I was not born with an imagination big enough to encompass this page in history.

Our family is intimately familiar with disease and sanitation and prayers for a cure, with the way everything can feel all at once urgent and sacred and scary and dear.
It's not that we held the belief that all of our hard things had already happened, not that it came as any surprise how past crises can tap on new tender places. But a nation of neighbors showing up by staying home, of humans washing hands and stocking shelves and searching for solutions, collectively doing the good, hard work of saving each other from each other?

Some small part of it feels reminiscent, busying ourselves with survival and with searching for every small beauty.

Some days a moment slides by when the world of our house is not oriented toward the pandemic. The boys have been out of school for more than a month, missing a fair chunk of time for the trip even before buildings were closed.
Learning is still open though, in the kitchen, at the piano and in the woods out back. We've had lessons on arranging flowers and flying kites and folding laundry and calculating area and collecting rays of sun. I've never been more proud of how wild and intelligent and resilient the boys are.

One young man said yesterday that he was beginning to understand how sickening it can be to spend time with the same people every day. Yes, I thought as I hugged him. He strapped on his helmet and took off on his bike and returned in a cheerier mood.
Sickening, he'd said. But what if this is all the time we have? I let myself wonder for a split second.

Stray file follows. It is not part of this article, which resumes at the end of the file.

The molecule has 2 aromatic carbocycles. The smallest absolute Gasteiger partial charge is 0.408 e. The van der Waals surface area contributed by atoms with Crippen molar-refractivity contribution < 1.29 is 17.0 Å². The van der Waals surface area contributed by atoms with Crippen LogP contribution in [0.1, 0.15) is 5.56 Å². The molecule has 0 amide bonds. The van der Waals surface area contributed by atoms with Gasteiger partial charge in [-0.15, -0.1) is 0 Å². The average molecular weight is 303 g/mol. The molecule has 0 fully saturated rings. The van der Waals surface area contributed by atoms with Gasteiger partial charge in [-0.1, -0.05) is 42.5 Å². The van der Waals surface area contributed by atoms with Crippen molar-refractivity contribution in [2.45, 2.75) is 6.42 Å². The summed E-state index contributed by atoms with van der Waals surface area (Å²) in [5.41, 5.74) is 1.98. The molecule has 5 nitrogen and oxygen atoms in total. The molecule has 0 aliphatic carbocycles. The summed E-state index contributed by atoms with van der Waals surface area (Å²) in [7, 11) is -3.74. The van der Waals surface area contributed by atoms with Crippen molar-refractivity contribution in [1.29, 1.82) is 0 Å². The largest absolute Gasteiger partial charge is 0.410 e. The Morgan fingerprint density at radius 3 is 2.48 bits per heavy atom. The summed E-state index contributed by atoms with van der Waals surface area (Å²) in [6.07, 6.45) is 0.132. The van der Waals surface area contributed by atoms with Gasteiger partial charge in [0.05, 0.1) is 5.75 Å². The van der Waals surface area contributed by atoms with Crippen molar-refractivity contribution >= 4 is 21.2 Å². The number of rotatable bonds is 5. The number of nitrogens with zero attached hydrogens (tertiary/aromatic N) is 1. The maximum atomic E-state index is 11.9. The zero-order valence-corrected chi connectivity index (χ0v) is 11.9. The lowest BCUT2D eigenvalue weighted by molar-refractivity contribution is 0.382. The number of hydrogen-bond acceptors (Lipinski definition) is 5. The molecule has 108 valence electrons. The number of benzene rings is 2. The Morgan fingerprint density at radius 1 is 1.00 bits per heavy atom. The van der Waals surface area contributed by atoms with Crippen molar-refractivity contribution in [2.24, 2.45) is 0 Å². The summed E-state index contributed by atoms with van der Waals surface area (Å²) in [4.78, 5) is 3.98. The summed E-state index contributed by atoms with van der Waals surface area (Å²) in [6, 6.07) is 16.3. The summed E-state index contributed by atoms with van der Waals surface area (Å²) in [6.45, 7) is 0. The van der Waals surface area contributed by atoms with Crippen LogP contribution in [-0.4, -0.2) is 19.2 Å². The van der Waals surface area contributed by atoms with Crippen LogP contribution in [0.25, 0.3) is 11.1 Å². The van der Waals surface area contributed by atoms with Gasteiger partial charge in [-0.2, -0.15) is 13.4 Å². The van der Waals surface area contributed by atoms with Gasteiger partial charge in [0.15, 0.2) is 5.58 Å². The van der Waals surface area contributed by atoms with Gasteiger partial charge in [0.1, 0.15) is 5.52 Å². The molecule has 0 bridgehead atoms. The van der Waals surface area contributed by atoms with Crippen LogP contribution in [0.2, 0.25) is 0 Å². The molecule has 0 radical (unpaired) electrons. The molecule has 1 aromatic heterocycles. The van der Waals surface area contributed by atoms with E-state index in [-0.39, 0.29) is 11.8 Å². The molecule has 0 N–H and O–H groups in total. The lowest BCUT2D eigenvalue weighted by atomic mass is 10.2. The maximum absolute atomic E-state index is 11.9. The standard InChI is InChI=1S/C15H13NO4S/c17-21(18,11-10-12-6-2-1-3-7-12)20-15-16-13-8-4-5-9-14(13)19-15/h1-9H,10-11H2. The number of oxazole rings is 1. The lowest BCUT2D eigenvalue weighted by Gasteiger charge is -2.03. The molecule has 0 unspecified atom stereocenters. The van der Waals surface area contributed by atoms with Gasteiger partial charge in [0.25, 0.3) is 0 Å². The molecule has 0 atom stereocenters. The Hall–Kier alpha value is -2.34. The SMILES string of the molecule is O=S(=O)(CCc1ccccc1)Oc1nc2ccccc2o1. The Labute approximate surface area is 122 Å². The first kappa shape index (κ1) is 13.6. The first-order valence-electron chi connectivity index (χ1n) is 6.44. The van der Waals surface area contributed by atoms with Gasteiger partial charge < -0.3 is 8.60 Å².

It is their job to stay children and my job to stay calm.

Andy has always showered as soon as he comes home from work, no scrubs in the house ever. But his systems have shifted toward even more precaution. He only carries car keys and his badge, no wallet and no work bag, and washes all of it in the mudroom each evening. My sister is on the frontline too, and after a million conversations about whether Nora could be a conduit between our homes, she comes here when necessary. There are two things I can say about this:
1. Babies in the house have a way of making life land back in the present.
2. The confidence I lack in most government officials, I have in every single healthcare worker I know.

Despite quarantine and uncertainty, happiness has not been suspended for the foreseeable future. There are letters coming in the mail and lego projects happening in the basement. There are never-ending crafts and cushion forts and creative games built of boredom. There is a more consistent family read aloud routine, everyone snuggled in the living room after dark, listening to My Side of the Mountain. I look around at all that we have and my heart nearly disregards its rib cage.

We are doing the days here, kitchen dancing and drawing with chalk and watching Disney, one minute and then the next.
We are safe and healthy, perhaps short of thriving but no one has a fever and we have plenty of food and we are fine.
How are the people in your house, and in your heart?

1 comment:

rht said...

You and your extended family are most of the people in our hearts, and your blog posts and texts and drive by visits make our hearts happy. Thank you.